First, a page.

Tim Jarvis wrote a book about his exploits “Chasing Shackleton – Recreating the Worlds Greatest Journey of Survival” not only was the voyage difficult, but also getting the adventure off the ground was a major undertaking. Tim and his crew did the voyage utilising the authentic equipment – clothing, footwear, navigation equipment, and food supplies.

Needless to say it wasn’t easy, but Alexandra Shackleton proved herself to be a solid seaworthy vessel, and she safely delivered her crew from Elephant Island to South Georgia.

An incredible adventure for a tiny 23 foot yacht. Not only is she a replica of an iconic vessel, but she also has her own story to tell.

And now, under the guardianship of the Christchurch Foundation – she is sitting in my shed! Patiently waiting for her next adventure. A homecoming of sorts to where the some of the success of the Shackleton’s Boat Journey story began – way back in 1872 when Frank Worsley was born in a little town called Akaroa.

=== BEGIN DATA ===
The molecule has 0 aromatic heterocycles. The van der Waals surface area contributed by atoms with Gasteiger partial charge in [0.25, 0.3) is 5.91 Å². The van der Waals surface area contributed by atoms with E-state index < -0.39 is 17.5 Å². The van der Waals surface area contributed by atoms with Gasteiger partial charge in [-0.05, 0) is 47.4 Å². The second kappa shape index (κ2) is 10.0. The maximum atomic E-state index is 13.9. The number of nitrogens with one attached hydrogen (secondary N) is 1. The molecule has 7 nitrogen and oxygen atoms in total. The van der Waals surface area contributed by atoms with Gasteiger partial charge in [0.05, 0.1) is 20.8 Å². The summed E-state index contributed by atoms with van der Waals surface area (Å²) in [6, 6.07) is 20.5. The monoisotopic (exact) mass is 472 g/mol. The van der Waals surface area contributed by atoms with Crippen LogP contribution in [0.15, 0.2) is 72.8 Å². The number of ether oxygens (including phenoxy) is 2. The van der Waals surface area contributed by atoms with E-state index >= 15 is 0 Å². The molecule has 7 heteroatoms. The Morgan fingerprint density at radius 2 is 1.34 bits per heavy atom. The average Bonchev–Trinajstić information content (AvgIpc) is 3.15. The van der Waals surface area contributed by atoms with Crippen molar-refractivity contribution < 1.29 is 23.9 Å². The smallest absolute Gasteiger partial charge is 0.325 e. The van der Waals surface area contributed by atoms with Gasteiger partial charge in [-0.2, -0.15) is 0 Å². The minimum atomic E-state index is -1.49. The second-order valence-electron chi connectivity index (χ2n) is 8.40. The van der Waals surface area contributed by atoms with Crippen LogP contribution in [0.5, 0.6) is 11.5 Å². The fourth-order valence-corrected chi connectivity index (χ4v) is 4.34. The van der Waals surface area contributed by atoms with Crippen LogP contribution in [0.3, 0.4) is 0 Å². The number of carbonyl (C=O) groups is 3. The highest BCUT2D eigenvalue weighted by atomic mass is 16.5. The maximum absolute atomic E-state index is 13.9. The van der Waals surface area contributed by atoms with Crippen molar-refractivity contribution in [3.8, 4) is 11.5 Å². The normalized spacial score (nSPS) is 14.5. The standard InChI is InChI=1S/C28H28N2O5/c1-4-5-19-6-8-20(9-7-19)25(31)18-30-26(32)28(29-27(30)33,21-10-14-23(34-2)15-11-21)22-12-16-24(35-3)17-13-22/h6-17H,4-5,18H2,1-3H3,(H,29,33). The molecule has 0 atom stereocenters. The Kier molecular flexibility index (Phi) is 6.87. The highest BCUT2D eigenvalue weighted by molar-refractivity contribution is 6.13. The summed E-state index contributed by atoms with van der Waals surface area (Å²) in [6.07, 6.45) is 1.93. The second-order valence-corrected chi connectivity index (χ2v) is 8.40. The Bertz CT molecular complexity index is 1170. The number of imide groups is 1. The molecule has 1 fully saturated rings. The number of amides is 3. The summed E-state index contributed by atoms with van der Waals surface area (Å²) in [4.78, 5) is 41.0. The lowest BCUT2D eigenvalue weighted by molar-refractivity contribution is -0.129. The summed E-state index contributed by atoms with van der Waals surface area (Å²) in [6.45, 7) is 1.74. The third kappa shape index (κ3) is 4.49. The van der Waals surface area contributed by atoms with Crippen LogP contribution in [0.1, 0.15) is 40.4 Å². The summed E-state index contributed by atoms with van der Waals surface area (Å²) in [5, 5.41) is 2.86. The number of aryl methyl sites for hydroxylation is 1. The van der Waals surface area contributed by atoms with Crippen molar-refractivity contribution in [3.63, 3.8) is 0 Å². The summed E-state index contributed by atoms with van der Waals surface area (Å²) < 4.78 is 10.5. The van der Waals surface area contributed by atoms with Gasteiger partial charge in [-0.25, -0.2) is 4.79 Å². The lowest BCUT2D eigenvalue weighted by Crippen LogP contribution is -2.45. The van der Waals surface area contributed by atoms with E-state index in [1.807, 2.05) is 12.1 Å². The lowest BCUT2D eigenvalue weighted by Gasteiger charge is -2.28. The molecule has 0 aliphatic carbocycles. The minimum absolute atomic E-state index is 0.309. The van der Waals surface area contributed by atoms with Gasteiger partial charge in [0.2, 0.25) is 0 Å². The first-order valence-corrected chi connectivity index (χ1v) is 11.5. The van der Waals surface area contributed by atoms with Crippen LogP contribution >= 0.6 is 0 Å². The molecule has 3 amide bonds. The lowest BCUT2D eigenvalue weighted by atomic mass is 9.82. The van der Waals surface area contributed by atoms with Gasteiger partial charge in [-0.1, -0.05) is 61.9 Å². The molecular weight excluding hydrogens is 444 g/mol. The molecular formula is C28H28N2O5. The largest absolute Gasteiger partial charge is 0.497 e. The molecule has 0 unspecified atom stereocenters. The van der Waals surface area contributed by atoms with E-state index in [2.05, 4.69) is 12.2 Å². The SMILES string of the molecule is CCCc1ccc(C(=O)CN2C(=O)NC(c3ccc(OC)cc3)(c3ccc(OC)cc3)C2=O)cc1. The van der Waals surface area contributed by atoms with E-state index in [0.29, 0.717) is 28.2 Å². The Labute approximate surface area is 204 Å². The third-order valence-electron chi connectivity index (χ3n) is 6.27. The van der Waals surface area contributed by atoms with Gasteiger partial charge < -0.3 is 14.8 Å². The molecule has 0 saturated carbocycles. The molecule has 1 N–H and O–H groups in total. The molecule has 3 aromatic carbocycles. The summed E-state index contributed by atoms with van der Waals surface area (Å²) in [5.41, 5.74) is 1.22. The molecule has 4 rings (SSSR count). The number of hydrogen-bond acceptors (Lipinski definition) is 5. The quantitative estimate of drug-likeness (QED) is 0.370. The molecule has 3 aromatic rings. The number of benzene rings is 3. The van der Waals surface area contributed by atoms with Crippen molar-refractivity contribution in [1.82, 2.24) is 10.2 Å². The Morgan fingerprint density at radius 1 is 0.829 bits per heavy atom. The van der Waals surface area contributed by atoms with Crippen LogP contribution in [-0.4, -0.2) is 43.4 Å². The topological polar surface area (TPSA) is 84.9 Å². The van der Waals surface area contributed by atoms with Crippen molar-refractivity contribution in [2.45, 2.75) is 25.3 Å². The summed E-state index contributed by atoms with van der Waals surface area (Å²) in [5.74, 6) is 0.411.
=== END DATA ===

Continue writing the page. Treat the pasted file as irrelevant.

We’ve got an exciting story to tell of how she came to be here and where she is going to next. Watch this space!

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11 thoughts on “There’s a legend in my shed

  1. OMG Viki!! That is amazing that you have such a legend in your shed!!! Amazing! And it looks like it is in such great shape! I can’t wait to hear what will happen next. Bill and I have both read numerous accounts of Shackleton’s voyage but not this one so it is now ordered. Take good care my friend.

    Liked by 1 person

    • Thank you Elizabeth! Very interesting. I didn’t realise McNish was buried here in NZ, I will have to go visit next time I am up in Wellington. So many different facets to the story, and a shame about the Polar Medal too. Thank you for sharing.